6.12 The Committee considered the benefits for patients receiving vitamin K antagonist therapy of using point‑of‑care coagulometers. It heard from a patient expert on the Committee that self‑monitoring is important to psychological wellbeing because it provides a sense of control for the patient and removes the need to frequently attend clinics or hospitals, which serve as a constant reminder of their condition. The Committee also heard that self‑monitoring allows people to travel to visit, or act as a carer for, other family members, without having to worry about attending testing appointments or if testing facilities are available in other countries. The Committee also heard that the current variation in access to self‑testing strips on prescription for self‑monitoring was of concern to patients because it restricted their freedom to move GP practice or move house to a different area in case the testing strips would no longer be prescribed. The Committee concluded that the benefits of self‑monitoring for patients were not fully captured in the cost‑effectiveness analyses.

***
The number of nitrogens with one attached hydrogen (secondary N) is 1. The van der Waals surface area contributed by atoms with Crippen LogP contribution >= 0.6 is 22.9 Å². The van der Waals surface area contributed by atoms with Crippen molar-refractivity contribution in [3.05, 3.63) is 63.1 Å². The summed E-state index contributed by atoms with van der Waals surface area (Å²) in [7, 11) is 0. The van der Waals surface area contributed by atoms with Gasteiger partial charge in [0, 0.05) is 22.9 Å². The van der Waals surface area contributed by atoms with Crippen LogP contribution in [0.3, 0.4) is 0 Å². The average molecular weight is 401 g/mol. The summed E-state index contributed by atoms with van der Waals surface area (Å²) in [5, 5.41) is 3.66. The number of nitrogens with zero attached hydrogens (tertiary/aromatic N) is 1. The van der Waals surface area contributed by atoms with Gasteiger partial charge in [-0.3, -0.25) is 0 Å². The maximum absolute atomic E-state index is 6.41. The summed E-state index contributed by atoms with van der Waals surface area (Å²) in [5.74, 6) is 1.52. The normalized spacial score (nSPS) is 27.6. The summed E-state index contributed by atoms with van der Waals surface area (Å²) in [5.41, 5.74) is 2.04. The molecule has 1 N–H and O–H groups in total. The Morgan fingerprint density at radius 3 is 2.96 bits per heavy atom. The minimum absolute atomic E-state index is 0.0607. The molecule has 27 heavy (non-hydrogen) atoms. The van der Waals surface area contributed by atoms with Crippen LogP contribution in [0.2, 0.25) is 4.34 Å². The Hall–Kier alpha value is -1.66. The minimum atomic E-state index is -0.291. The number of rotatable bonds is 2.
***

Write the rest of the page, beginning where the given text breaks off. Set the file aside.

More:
6.13 The Committee considered the similarities between self‑monitoring coagulation status and self‑managing diabetes. The Committee heard from a patient expert that some patients are used to self‑testing for conditions such as diabetes, hypertension and heart conditions. The Committee also heard from a clinical specialist that although there were similarities between self‑testing for different conditions, there were intrinsic differences between self‑testing for diabetes and coagulation. Vitamin K antagonists are more sensitive to diet and exercise, and act over a longer period of time than insulin. Therefore, the dose response for vitamin K antagonists is less predictable than for insulin and the risk of adverse events is perceived to be higher. The clinical specialist also reported that some patients were successfully self‑monitoring their coagulation status but not all people receiving vitamin K antagonist therapy will be able to self‑monitor and some may not wish to. The Committee noted that some groups of patients who may have difficulty with self‑monitoring, such as children or those with a disability, may be able to self‑test or self‑manage with the help of a carer. The Committee concluded that there are different considerations for self‑monitoring of coagulation status to those made for self‑testing for diabetes, and that the decision for a patient to self‑monitor should be made after a thorough discussion and subsequent agreement between the patient and the healthcare professional.